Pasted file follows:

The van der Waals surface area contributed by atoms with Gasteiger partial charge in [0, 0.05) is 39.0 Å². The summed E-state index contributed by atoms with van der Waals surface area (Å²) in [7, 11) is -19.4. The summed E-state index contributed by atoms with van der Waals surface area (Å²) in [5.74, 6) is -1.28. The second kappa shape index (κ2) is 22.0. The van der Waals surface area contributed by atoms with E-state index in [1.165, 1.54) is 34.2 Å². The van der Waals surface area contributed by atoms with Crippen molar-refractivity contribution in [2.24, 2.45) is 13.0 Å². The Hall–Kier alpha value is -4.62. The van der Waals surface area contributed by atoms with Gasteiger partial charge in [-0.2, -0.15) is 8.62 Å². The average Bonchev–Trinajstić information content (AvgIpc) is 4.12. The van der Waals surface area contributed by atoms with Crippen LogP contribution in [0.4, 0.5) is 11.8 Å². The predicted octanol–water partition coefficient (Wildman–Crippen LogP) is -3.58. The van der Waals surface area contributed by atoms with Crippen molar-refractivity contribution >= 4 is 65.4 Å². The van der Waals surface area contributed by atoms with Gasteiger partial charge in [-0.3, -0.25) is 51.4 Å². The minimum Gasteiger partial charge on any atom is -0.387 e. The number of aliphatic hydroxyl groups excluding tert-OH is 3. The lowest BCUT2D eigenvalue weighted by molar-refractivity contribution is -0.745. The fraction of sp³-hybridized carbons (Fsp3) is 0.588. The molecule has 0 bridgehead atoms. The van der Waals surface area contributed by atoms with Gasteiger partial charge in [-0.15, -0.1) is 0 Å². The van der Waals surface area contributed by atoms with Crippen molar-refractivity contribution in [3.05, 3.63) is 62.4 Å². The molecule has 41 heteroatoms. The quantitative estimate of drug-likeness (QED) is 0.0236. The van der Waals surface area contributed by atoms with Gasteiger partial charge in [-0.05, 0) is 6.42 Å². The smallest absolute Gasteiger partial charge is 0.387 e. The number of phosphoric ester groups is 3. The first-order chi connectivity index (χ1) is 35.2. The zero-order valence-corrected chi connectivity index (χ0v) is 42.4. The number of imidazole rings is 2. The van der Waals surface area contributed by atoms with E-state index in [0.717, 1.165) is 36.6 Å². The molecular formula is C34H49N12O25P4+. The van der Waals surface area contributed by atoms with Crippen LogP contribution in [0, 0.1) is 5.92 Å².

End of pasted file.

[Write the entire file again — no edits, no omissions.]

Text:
The van der Waals surface area contributed by atoms with Gasteiger partial charge in [0, 0.05) is 39.0 Å². The summed E-state index contributed by atoms with van der Waals surface area (Å²) in [7, 11) is -19.4. The summed E-state index contributed by atoms with van der Waals surface area (Å²) in [5.74, 6) is -1.28. The second kappa shape index (κ2) is 22.0. The van der Waals surface area contributed by atoms with E-state index in [1.165, 1.54) is 34.2 Å². The van der Waals surface area contributed by atoms with Crippen molar-refractivity contribution in [2.24, 2.45) is 13.0 Å². The Hall–Kier alpha value is -4.62. The van der Waals surface area contributed by atoms with Gasteiger partial charge in [-0.2, -0.15) is 8.62 Å². The average Bonchev–Trinajstić information content (AvgIpc) is 4.12. The van der Waals surface area contributed by atoms with Crippen LogP contribution in [0.4, 0.5) is 11.8 Å². The predicted octanol–water partition coefficient (Wildman–Crippen LogP) is -3.58. The van der Waals surface area contributed by atoms with Crippen molar-refractivity contribution >= 4 is 65.4 Å². The van der Waals surface area contributed by atoms with Gasteiger partial charge in [-0.3, -0.25) is 51.4 Å². The minimum Gasteiger partial charge on any atom is -0.387 e. The number of aliphatic hydroxyl groups excluding tert-OH is 3. The lowest BCUT2D eigenvalue weighted by molar-refractivity contribution is -0.745. The fraction of sp³-hybridized carbons (Fsp3) is 0.588. The molecule has 0 bridgehead atoms. The van der Waals surface area contributed by atoms with Gasteiger partial charge in [-0.15, -0.1) is 0 Å². The van der Waals surface area contributed by atoms with Crippen molar-refractivity contribution in [3.05, 3.63) is 62.4 Å². The molecule has 41 heteroatoms. The quantitative estimate of drug-likeness (QED) is 0.0236. The van der Waals surface area contributed by atoms with Gasteiger partial charge in [-0.05, 0) is 6.42 Å². The smallest absolute Gasteiger partial charge is 0.387 e. The number of phosphoric ester groups is 3. The first-order chi connectivity index (χ1) is 35.2. The zero-order valence-corrected chi connectivity index (χ0v) is 42.4. The number of imidazole rings is 2. The van der Waals surface area contributed by atoms with E-state index in [0.717, 1.165) is 36.6 Å². The molecular formula is C34H49N12O25P4+. The van der Waals surface area contributed by atoms with Crippen LogP contribution in [0, 0.1) is 5.92 Å².